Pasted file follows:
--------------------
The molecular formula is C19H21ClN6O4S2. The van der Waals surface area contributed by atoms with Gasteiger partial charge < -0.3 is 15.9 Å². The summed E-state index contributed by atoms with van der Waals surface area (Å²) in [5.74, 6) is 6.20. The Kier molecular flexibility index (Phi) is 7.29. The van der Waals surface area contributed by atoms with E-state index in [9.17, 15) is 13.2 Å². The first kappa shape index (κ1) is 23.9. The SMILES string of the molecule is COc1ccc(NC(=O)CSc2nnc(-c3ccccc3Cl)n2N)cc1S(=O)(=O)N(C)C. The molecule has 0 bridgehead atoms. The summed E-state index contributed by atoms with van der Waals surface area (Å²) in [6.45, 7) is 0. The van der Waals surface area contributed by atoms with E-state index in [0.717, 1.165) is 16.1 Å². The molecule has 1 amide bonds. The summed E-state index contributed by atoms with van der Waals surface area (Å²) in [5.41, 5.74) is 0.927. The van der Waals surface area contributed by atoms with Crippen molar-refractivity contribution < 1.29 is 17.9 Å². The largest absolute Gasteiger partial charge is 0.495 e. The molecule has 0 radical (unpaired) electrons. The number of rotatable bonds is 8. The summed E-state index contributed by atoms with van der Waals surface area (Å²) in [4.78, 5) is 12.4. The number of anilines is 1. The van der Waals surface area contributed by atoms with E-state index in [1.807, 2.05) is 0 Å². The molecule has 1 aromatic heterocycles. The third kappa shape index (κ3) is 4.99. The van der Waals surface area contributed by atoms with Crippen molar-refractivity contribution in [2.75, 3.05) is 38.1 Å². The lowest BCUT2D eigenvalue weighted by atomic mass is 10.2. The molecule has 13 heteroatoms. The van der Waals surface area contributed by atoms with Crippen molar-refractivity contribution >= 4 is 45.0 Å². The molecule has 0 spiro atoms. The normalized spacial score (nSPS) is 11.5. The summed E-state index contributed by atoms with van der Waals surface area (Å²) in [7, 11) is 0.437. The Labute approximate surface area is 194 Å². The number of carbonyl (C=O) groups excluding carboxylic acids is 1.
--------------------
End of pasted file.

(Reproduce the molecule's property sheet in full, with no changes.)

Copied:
The molecular formula is C19H21ClN6O4S2. The van der Waals surface area contributed by atoms with Gasteiger partial charge < -0.3 is 15.9 Å². The summed E-state index contributed by atoms with van der Waals surface area (Å²) in [5.74, 6) is 6.20. The Kier molecular flexibility index (Phi) is 7.29. The van der Waals surface area contributed by atoms with E-state index in [9.17, 15) is 13.2 Å². The first kappa shape index (κ1) is 23.9. The SMILES string of the molecule is COc1ccc(NC(=O)CSc2nnc(-c3ccccc3Cl)n2N)cc1S(=O)(=O)N(C)C. The molecule has 0 bridgehead atoms. The summed E-state index contributed by atoms with van der Waals surface area (Å²) in [6.45, 7) is 0. The van der Waals surface area contributed by atoms with E-state index in [0.717, 1.165) is 16.1 Å². The molecule has 1 amide bonds. The summed E-state index contributed by atoms with van der Waals surface area (Å²) in [5.41, 5.74) is 0.927. The van der Waals surface area contributed by atoms with Crippen molar-refractivity contribution < 1.29 is 17.9 Å². The largest absolute Gasteiger partial charge is 0.495 e. The molecule has 0 radical (unpaired) electrons. The number of rotatable bonds is 8. The summed E-state index contributed by atoms with van der Waals surface area (Å²) in [4.78, 5) is 12.4. The number of anilines is 1. The van der Waals surface area contributed by atoms with E-state index in [1.807, 2.05) is 0 Å². The molecule has 1 aromatic heterocycles. The third kappa shape index (κ3) is 4.99. The van der Waals surface area contributed by atoms with Crippen molar-refractivity contribution in [2.75, 3.05) is 38.1 Å². The lowest BCUT2D eigenvalue weighted by atomic mass is 10.2. The molecule has 13 heteroatoms. The van der Waals surface area contributed by atoms with Crippen molar-refractivity contribution >= 4 is 45.0 Å². The molecule has 0 spiro atoms. The normalized spacial score (nSPS) is 11.5. The summed E-state index contributed by atoms with van der Waals surface area (Å²) in [7, 11) is 0.437. The Labute approximate surface area is 194 Å². The number of carbonyl (C=O) groups excluding carboxylic acids is 1.